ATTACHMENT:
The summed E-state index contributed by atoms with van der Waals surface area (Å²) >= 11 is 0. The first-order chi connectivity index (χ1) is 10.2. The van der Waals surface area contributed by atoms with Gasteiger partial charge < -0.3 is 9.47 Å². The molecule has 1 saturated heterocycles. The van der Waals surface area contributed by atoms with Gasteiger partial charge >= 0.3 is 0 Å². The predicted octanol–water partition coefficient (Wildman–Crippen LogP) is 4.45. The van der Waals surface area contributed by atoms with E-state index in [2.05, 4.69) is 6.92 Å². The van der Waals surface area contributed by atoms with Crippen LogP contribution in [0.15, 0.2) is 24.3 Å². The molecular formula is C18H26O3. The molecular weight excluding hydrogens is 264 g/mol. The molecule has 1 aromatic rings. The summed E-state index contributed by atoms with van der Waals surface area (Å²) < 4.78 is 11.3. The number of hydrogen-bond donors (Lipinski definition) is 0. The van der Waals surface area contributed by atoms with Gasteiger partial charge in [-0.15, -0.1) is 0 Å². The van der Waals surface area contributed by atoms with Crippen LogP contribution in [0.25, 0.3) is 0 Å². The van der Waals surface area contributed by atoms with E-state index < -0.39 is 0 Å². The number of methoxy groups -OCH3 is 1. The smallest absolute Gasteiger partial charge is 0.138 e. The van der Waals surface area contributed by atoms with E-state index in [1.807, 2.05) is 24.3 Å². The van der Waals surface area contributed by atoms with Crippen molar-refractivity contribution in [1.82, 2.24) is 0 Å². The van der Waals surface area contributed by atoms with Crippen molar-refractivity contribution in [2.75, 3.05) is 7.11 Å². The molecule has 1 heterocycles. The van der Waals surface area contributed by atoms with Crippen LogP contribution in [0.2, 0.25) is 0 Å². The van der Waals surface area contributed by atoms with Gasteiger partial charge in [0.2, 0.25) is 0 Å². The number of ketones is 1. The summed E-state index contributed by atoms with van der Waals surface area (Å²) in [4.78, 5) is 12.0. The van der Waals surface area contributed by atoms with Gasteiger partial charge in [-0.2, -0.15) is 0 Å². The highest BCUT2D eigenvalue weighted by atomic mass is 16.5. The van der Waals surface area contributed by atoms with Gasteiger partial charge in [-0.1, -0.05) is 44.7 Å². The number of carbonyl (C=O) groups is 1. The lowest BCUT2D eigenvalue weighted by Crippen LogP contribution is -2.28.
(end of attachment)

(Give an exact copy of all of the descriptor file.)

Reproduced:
The summed E-state index contributed by atoms with van der Waals surface area (Å²) >= 11 is 0. The first-order chi connectivity index (χ1) is 10.2. The van der Waals surface area contributed by atoms with Gasteiger partial charge < -0.3 is 9.47 Å². The molecule has 1 saturated heterocycles. The van der Waals surface area contributed by atoms with Gasteiger partial charge >= 0.3 is 0 Å². The predicted octanol–water partition coefficient (Wildman–Crippen LogP) is 4.45. The van der Waals surface area contributed by atoms with E-state index in [2.05, 4.69) is 6.92 Å². The van der Waals surface area contributed by atoms with Crippen LogP contribution in [0.15, 0.2) is 24.3 Å². The molecular formula is C18H26O3. The molecular weight excluding hydrogens is 264 g/mol. The molecule has 1 aromatic rings. The summed E-state index contributed by atoms with van der Waals surface area (Å²) < 4.78 is 11.3. The number of hydrogen-bond donors (Lipinski definition) is 0. The van der Waals surface area contributed by atoms with Gasteiger partial charge in [-0.15, -0.1) is 0 Å². The van der Waals surface area contributed by atoms with Crippen LogP contribution in [0.25, 0.3) is 0 Å². The van der Waals surface area contributed by atoms with E-state index < -0.39 is 0 Å². The number of methoxy groups -OCH3 is 1. The smallest absolute Gasteiger partial charge is 0.138 e. The van der Waals surface area contributed by atoms with E-state index in [1.807, 2.05) is 24.3 Å². The van der Waals surface area contributed by atoms with Crippen molar-refractivity contribution in [1.82, 2.24) is 0 Å². The van der Waals surface area contributed by atoms with Crippen molar-refractivity contribution in [2.75, 3.05) is 7.11 Å². The molecule has 1 heterocycles. The van der Waals surface area contributed by atoms with Crippen LogP contribution in [0.2, 0.25) is 0 Å². The van der Waals surface area contributed by atoms with Gasteiger partial charge in [0.2, 0.25) is 0 Å². The number of ketones is 1. The summed E-state index contributed by atoms with van der Waals surface area (Å²) in [4.78, 5) is 12.0. The van der Waals surface area contributed by atoms with Gasteiger partial charge in [-0.2, -0.15) is 0 Å². The highest BCUT2D eigenvalue weighted by atomic mass is 16.5. The van der Waals surface area contributed by atoms with Gasteiger partial charge in [-0.1, -0.05) is 44.7 Å². The number of carbonyl (C=O) groups is 1. The lowest BCUT2D eigenvalue weighted by Crippen LogP contribution is -2.28.